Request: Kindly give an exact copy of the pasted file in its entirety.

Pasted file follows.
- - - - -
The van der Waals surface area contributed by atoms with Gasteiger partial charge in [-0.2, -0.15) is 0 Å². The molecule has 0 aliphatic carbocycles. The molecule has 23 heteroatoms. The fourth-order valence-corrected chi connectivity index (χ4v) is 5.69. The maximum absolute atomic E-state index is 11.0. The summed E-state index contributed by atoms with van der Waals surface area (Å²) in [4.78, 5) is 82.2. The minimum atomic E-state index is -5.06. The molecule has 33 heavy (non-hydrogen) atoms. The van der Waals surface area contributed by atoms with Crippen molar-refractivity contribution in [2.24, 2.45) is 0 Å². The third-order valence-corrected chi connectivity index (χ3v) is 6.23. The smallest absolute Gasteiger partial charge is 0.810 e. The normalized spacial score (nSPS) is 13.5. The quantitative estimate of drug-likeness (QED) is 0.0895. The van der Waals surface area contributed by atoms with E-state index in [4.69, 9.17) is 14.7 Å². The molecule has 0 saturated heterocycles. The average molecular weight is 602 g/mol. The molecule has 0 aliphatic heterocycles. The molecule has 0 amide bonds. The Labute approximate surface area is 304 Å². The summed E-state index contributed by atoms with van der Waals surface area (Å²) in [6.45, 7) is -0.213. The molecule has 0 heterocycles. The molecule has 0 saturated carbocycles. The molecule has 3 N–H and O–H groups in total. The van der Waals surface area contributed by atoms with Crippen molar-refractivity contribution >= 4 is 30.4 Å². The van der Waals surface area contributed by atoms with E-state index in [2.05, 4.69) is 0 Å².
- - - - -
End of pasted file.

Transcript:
The van der Waals surface area contributed by atoms with Gasteiger partial charge in [-0.2, -0.15) is 0 Å². The molecule has 0 aliphatic carbocycles. The molecule has 23 heteroatoms. The fourth-order valence-corrected chi connectivity index (χ4v) is 5.69. The maximum absolute atomic E-state index is 11.0. The summed E-state index contributed by atoms with van der Waals surface area (Å²) in [4.78, 5) is 82.2. The minimum atomic E-state index is -5.06. The molecule has 33 heavy (non-hydrogen) atoms. The van der Waals surface area contributed by atoms with Crippen molar-refractivity contribution in [2.24, 2.45) is 0 Å². The third-order valence-corrected chi connectivity index (χ3v) is 6.23. The smallest absolute Gasteiger partial charge is 0.810 e. The normalized spacial score (nSPS) is 13.5. The quantitative estimate of drug-likeness (QED) is 0.0895. The van der Waals surface area contributed by atoms with E-state index in [4.69, 9.17) is 14.7 Å². The molecule has 0 saturated heterocycles. The average molecular weight is 602 g/mol. The molecule has 0 aliphatic heterocycles. The molecule has 0 amide bonds. The Labute approximate surface area is 304 Å². The summed E-state index contributed by atoms with van der Waals surface area (Å²) in [6.45, 7) is -0.213. The molecule has 0 heterocycles. The molecule has 0 saturated carbocycles. The molecule has 3 N–H and O–H groups in total. The van der Waals surface area contributed by atoms with Crippen molar-refractivity contribution >= 4 is 30.4 Å². The van der Waals surface area contributed by atoms with E-state index in [2.05, 4.69) is 0 Å².